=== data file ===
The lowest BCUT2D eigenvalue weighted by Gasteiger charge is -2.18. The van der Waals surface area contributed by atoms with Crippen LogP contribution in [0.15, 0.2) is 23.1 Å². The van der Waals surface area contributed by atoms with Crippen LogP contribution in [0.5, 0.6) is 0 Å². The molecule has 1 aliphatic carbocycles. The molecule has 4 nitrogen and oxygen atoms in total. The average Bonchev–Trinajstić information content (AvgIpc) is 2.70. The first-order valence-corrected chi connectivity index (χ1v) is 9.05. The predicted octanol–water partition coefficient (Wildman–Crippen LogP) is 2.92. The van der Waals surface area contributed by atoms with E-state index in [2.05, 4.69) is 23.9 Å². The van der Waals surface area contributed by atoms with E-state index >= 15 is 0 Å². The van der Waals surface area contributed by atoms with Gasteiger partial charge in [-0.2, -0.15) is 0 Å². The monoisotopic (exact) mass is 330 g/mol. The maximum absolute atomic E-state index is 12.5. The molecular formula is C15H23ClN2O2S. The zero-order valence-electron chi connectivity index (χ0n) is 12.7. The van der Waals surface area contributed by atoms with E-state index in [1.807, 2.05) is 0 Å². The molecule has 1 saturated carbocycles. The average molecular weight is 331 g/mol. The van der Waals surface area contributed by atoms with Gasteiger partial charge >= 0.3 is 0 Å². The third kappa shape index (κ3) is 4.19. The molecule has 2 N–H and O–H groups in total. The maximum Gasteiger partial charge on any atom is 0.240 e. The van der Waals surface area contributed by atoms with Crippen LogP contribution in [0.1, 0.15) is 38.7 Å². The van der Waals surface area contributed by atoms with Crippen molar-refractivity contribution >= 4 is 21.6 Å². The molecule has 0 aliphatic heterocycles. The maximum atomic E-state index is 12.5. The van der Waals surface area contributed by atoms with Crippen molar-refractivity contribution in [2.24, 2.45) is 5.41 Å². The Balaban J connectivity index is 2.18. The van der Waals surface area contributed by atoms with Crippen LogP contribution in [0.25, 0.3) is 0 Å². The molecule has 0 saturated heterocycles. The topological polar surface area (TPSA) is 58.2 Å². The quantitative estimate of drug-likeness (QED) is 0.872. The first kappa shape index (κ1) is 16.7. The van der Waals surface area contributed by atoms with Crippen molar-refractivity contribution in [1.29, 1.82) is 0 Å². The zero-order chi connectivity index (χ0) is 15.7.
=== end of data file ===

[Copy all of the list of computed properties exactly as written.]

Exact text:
The lowest BCUT2D eigenvalue weighted by Gasteiger charge is -2.18. The van der Waals surface area contributed by atoms with Crippen LogP contribution in [0.15, 0.2) is 23.1 Å². The van der Waals surface area contributed by atoms with Crippen LogP contribution in [0.5, 0.6) is 0 Å². The molecule has 1 aliphatic carbocycles. The molecule has 4 nitrogen and oxygen atoms in total. The average Bonchev–Trinajstić information content (AvgIpc) is 2.70. The first-order valence-corrected chi connectivity index (χ1v) is 9.05. The predicted octanol–water partition coefficient (Wildman–Crippen LogP) is 2.92. The van der Waals surface area contributed by atoms with E-state index in [2.05, 4.69) is 23.9 Å². The van der Waals surface area contributed by atoms with E-state index >= 15 is 0 Å². The van der Waals surface area contributed by atoms with Gasteiger partial charge in [-0.2, -0.15) is 0 Å². The monoisotopic (exact) mass is 330 g/mol. The maximum absolute atomic E-state index is 12.5. The molecular formula is C15H23ClN2O2S. The zero-order valence-electron chi connectivity index (χ0n) is 12.7. The van der Waals surface area contributed by atoms with E-state index in [1.807, 2.05) is 0 Å². The molecule has 1 saturated carbocycles. The average molecular weight is 331 g/mol. The van der Waals surface area contributed by atoms with Gasteiger partial charge >= 0.3 is 0 Å². The third kappa shape index (κ3) is 4.19. The molecule has 2 N–H and O–H groups in total. The maximum Gasteiger partial charge on any atom is 0.240 e. The van der Waals surface area contributed by atoms with Crippen LogP contribution in [0.1, 0.15) is 38.7 Å². The van der Waals surface area contributed by atoms with Crippen molar-refractivity contribution >= 4 is 21.6 Å². The molecule has 0 aliphatic heterocycles. The maximum atomic E-state index is 12.5. The van der Waals surface area contributed by atoms with Crippen molar-refractivity contribution in [2.24, 2.45) is 5.41 Å². The Balaban J connectivity index is 2.18. The van der Waals surface area contributed by atoms with Crippen LogP contribution in [0.25, 0.3) is 0 Å². The molecule has 0 saturated heterocycles. The topological polar surface area (TPSA) is 58.2 Å². The quantitative estimate of drug-likeness (QED) is 0.872. The first kappa shape index (κ1) is 16.7. The van der Waals surface area contributed by atoms with Crippen molar-refractivity contribution in [1.29, 1.82) is 0 Å². The zero-order chi connectivity index (χ0) is 15.7.